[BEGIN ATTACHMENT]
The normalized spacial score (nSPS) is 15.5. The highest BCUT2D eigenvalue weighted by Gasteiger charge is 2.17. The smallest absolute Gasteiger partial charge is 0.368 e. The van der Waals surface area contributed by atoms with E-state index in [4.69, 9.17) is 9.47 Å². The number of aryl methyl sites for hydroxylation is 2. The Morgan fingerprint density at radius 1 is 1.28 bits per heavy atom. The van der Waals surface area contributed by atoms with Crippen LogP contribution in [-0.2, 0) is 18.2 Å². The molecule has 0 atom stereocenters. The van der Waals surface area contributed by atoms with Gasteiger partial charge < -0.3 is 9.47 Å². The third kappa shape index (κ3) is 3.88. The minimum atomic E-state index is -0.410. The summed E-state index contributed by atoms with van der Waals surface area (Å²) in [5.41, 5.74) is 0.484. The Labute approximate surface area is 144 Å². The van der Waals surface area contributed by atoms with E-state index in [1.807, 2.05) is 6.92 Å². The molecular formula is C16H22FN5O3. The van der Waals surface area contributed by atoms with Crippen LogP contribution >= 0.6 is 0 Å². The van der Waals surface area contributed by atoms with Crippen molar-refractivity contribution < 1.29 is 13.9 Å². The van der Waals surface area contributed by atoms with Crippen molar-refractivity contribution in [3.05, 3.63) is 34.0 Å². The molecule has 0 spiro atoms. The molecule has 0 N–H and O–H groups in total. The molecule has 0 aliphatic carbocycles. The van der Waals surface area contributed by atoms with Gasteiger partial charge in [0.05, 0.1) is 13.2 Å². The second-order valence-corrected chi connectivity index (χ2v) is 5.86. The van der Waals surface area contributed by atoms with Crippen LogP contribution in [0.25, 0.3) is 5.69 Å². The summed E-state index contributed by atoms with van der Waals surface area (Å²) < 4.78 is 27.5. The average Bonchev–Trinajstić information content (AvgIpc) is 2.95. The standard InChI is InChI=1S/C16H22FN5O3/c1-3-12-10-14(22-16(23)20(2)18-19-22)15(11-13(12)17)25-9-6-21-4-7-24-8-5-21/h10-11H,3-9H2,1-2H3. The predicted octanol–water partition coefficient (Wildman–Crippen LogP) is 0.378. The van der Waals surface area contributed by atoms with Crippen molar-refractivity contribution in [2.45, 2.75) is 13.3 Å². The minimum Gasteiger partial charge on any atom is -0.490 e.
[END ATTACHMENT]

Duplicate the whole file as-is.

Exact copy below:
The normalized spacial score (nSPS) is 15.5. The highest BCUT2D eigenvalue weighted by Gasteiger charge is 2.17. The smallest absolute Gasteiger partial charge is 0.368 e. The van der Waals surface area contributed by atoms with E-state index in [4.69, 9.17) is 9.47 Å². The number of aryl methyl sites for hydroxylation is 2. The Morgan fingerprint density at radius 1 is 1.28 bits per heavy atom. The van der Waals surface area contributed by atoms with Crippen LogP contribution in [-0.2, 0) is 18.2 Å². The molecule has 0 atom stereocenters. The van der Waals surface area contributed by atoms with Gasteiger partial charge < -0.3 is 9.47 Å². The third kappa shape index (κ3) is 3.88. The minimum atomic E-state index is -0.410. The summed E-state index contributed by atoms with van der Waals surface area (Å²) in [5.41, 5.74) is 0.484. The Labute approximate surface area is 144 Å². The van der Waals surface area contributed by atoms with E-state index in [1.807, 2.05) is 6.92 Å². The molecular formula is C16H22FN5O3. The van der Waals surface area contributed by atoms with Crippen LogP contribution >= 0.6 is 0 Å². The van der Waals surface area contributed by atoms with Crippen molar-refractivity contribution < 1.29 is 13.9 Å². The van der Waals surface area contributed by atoms with Crippen molar-refractivity contribution in [3.05, 3.63) is 34.0 Å². The molecule has 0 spiro atoms. The molecule has 0 N–H and O–H groups in total. The molecule has 0 aliphatic carbocycles. The van der Waals surface area contributed by atoms with Gasteiger partial charge in [0.05, 0.1) is 13.2 Å². The second-order valence-corrected chi connectivity index (χ2v) is 5.86. The van der Waals surface area contributed by atoms with Crippen LogP contribution in [0.25, 0.3) is 5.69 Å². The summed E-state index contributed by atoms with van der Waals surface area (Å²) < 4.78 is 27.5. The average Bonchev–Trinajstić information content (AvgIpc) is 2.95. The standard InChI is InChI=1S/C16H22FN5O3/c1-3-12-10-14(22-16(23)20(2)18-19-22)15(11-13(12)17)25-9-6-21-4-7-24-8-5-21/h10-11H,3-9H2,1-2H3. The predicted octanol–water partition coefficient (Wildman–Crippen LogP) is 0.378. The van der Waals surface area contributed by atoms with Crippen molar-refractivity contribution in [2.45, 2.75) is 13.3 Å². The minimum Gasteiger partial charge on any atom is -0.490 e.